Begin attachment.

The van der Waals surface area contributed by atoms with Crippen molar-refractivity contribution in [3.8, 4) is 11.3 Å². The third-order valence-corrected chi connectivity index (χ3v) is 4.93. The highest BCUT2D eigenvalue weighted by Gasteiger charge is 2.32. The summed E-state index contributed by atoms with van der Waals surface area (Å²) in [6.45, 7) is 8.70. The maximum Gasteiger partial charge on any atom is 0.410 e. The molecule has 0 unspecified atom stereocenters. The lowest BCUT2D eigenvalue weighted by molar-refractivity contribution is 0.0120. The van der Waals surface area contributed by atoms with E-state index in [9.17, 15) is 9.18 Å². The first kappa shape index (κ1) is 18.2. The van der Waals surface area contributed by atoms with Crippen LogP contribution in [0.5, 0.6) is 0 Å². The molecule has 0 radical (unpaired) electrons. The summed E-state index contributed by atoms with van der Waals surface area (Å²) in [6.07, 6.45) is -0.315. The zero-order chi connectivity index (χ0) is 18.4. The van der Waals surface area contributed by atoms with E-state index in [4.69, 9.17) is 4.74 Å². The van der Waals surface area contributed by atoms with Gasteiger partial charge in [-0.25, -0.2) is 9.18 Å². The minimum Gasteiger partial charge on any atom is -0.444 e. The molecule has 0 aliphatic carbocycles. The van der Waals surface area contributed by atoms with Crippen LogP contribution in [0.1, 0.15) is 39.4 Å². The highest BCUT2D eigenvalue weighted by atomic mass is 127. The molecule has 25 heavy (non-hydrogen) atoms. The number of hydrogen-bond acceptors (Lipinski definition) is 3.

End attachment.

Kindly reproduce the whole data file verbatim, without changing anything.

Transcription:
The van der Waals surface area contributed by atoms with Crippen molar-refractivity contribution in [3.8, 4) is 11.3 Å². The third-order valence-corrected chi connectivity index (χ3v) is 4.93. The highest BCUT2D eigenvalue weighted by Gasteiger charge is 2.32. The summed E-state index contributed by atoms with van der Waals surface area (Å²) in [6.45, 7) is 8.70. The maximum Gasteiger partial charge on any atom is 0.410 e. The molecule has 0 unspecified atom stereocenters. The lowest BCUT2D eigenvalue weighted by molar-refractivity contribution is 0.0120. The van der Waals surface area contributed by atoms with E-state index in [9.17, 15) is 9.18 Å². The first kappa shape index (κ1) is 18.2. The van der Waals surface area contributed by atoms with Crippen LogP contribution in [0.5, 0.6) is 0 Å². The molecule has 0 radical (unpaired) electrons. The summed E-state index contributed by atoms with van der Waals surface area (Å²) in [6.07, 6.45) is -0.315. The zero-order chi connectivity index (χ0) is 18.4. The van der Waals surface area contributed by atoms with E-state index in [4.69, 9.17) is 4.74 Å². The van der Waals surface area contributed by atoms with Gasteiger partial charge in [-0.25, -0.2) is 9.18 Å². The minimum Gasteiger partial charge on any atom is -0.444 e. The molecule has 0 aliphatic carbocycles. The van der Waals surface area contributed by atoms with Crippen LogP contribution in [0.1, 0.15) is 39.4 Å². The highest BCUT2D eigenvalue weighted by atomic mass is 127. The molecule has 25 heavy (non-hydrogen) atoms. The number of hydrogen-bond acceptors (Lipinski definition) is 3.